FDA Investigation into Compounded Products

The FDA website posted the summary of their investigation into two serious adverse events associated with ImprimisRX’s compounded curcumin emulsion product for injection.

The full summary is available on the FDA website, click here.

The short version:

Two patients were administered infusions of curcumin (a component of the spice tumeric) compounded with polyethene glycol (PEG) 40 castor oil.

One patient a female 30-year old experienced cardiac arrest, the patient suffered depleted oxygen brain injury and subsequently died.  The second patient a 71-year old male developed a hypersensitivity reaction, he was transferred to a nearby emergency room where he was treated and released.

FDA’s investigation into the adverse events associated with ImprimisRx’s curcumin emulsion product for injection highlights some of the risks associated with compounded drugs, particularly those that use non-pharmaceutical grade components and ingredients lacking a USP monograph. The risks illustrated in this case include:

  • the absence of a label warning about hypersensitivity reactions associated with the PEG 40 castor oil;
  • the use of an ungraded inactive ingredient, i.e., PEG 40 castor oil, that is not suitable for human consumption or therapeutic use and may contain impurities such as DEG; and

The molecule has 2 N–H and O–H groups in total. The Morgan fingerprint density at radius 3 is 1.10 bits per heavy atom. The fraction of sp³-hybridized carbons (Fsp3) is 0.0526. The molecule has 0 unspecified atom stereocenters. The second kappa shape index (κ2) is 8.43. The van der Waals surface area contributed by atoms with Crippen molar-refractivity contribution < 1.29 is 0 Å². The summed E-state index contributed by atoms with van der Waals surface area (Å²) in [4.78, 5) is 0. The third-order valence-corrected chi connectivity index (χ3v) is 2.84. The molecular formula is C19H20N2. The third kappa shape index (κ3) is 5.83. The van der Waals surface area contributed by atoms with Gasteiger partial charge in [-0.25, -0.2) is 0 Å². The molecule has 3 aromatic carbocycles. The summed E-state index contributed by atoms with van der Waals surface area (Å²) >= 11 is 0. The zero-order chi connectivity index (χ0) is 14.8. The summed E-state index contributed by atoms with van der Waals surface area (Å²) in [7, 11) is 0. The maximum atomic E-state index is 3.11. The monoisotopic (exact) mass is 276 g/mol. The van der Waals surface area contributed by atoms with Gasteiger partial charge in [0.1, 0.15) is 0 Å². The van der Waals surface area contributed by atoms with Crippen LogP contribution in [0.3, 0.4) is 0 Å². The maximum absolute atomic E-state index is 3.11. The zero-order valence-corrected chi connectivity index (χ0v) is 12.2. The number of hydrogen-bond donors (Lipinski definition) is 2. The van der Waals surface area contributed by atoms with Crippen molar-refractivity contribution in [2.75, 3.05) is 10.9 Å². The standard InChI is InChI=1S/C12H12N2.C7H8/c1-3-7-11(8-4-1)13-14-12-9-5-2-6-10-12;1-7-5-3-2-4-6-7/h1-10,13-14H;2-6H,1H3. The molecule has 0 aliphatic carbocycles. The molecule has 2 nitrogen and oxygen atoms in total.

• the IV administration of curcumin, despite the fact that its safety profile by this route of administration has not been established, nor has its effectiveness in treating eczema or thrombocytopenia.

Pharmacy error statistics as posted by the Hannon Legal Group:

  • Medication errors account for approximately 7000 deaths annually in hospitals alone and tens of thousands more in outpatient facilities.
  • It is estimated that between 2.2 million and 3.7 million medication dispensing errors have occurred in the U.S. in each of the past eight years which caused serious health problems or death.
  • According to the FDA, over 1.3 million people are injured each year due to medication mistakes.
  • Preventable adverse drug events (ADEs) cost the healthcare system $2 billion every year.